By Christa A. Banister
You’ve seen all the commercials.
Yes, every financial planner with every possible financial institute asks the same set of questions. Will you have enough saved for retirement? Have you accounted for every possible health condition because, you know, getting sick is expensive? Should you consider a reverse mortgage? Do you have a safety net if the economy takes a turn for the worse?
Of course, these are all relevant questions and definitely worth exploring intentionally. But when considering what retired life looks like, it’s also worth taking stock of your psychological portfolio. While retirement is often idealized as the golden years you’ve been waiting for, it’s still a major life transition that can fail to live up to such high expectations without proper preparation.
Shifting Your Focus
It’s no secret that Americans, in particular, are often defined and measured by what they do. Whether you’re a lawyer, professional athlete, work-at-home mom or greeter at Walmart, so much of your identity is wrapped up in your work and the sense of status and security that accompanies it.
In fact, research shows making your way into a new phase of life can be fraught with a flurry of conflicting emotions. According to a recent study of about 18,000 men, while retirement ushered in a happier, more satisfying phase of life initially, those levels of contentment were finite. Yes, that rush of independence faded, though happiness did ultimately stabilize over time. In contrast, sudden retirement because of a health condition, job loss or other unforeseen circumstances proved far more challenging as retirees were forced to consider their place in the world or what to do with all the hours in the day.1
So how do you maintain a healthy sense of purpose in retirement? A study in the Journal of Occupational Health Psychology of more than 12,000 people found that pursuing part-time work not only helped bridge the gap from full-time employment to full-on retirement but led to better physical and mental health.2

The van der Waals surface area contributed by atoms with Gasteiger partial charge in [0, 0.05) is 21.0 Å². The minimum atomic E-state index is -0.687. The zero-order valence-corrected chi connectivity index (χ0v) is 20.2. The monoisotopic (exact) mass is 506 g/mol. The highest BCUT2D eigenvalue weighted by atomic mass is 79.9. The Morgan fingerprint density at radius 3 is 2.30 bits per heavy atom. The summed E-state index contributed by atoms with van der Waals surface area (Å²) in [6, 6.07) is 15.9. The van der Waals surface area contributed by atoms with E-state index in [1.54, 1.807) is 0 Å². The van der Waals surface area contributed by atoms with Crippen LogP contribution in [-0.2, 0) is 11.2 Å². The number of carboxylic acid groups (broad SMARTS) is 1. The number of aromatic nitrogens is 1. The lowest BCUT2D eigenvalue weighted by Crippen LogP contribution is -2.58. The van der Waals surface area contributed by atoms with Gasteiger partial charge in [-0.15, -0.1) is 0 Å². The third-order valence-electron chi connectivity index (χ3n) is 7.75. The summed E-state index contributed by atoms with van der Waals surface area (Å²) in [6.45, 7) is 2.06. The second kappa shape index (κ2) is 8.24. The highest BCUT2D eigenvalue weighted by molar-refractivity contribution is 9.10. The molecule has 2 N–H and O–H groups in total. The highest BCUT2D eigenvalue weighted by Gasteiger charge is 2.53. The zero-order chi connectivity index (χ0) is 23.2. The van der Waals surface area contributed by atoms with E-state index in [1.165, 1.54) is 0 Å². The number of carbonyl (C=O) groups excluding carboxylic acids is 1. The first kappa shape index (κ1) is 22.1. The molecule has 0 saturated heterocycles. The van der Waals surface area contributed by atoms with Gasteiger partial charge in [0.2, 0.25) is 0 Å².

Finding New Meaning
Another proven way to decrease depression and promote a higher level of satisfaction in the transition to retirement is to pursue opportunities that make a difference in someone else’s life. For instance, a recent study in Psychology and Aging found that volunteering can be a real game-changer. Older adults who volunteered a mere four hours a week were 40 percent less likely to develop high blood pressure than non-volunteers.3
Finding new meaning in life is key, and something that must be planned in advance. Whether it’s pursuing a new hobby, learning a new language, enrolling in a new area of study or traveling around the world, it’s important to start thinking about what the next phase of life looks like long before retirement is imminent. Seeking the advice of a professional retirement planner can offer an objective perspective, not to mention answer questions you may not have previously considered.
Establishing Your Rhythm
Keeping up with the proverbial Joneses isn’t just a young people’s racket. Where retirement is concerned, it’s often easy to measure the perceived success or failure of your new life by someone else’s measuring stick. Studies, not to mention good old-fashioned common sense, suggest the key to enjoying your newfound freedom is developing a rhythm that’s uniquely yours.
While it’s probably tempting to ditch a schedule altogether now that you can, a sudden lack of structure might work against you, especially emotionally. Following your plan for the day, whatever it may be, can foster the same feelings of accomplishment you had while working, making the transition to retirement feel less foreign.
Another important aspect of finding your new groove is not doing it alone.4 Friendship and regular social interaction foster good mental health, and now your friendships don’t necessarily have to revolve around work, which might be a welcome change of pace. Whether you meet up at your favorite coffee shop, church, sporting events or school, finding a reliable group of friends to get together with can make newly retired life so much more satisfying.
1 Levine, David. “Can Retirement Be a Depression Risk?” U.S. News & World Report, July 28, 2017.
2 “People Who Work After Retiring Enjoy Better Health, According to National Study.” American Psychological Association, October 13, 2009.
3 Sneed, Rodlescia S., and Sheldon Cohen. “A Prospective Study of Volunteerism and Hypertension Risk in Older Adults.” Psychology and Aging, June 28, 2013.
4 Jacobs, Deborah L. “How to Beat the Retirement Blues.” Forbes, May 10, 2013.
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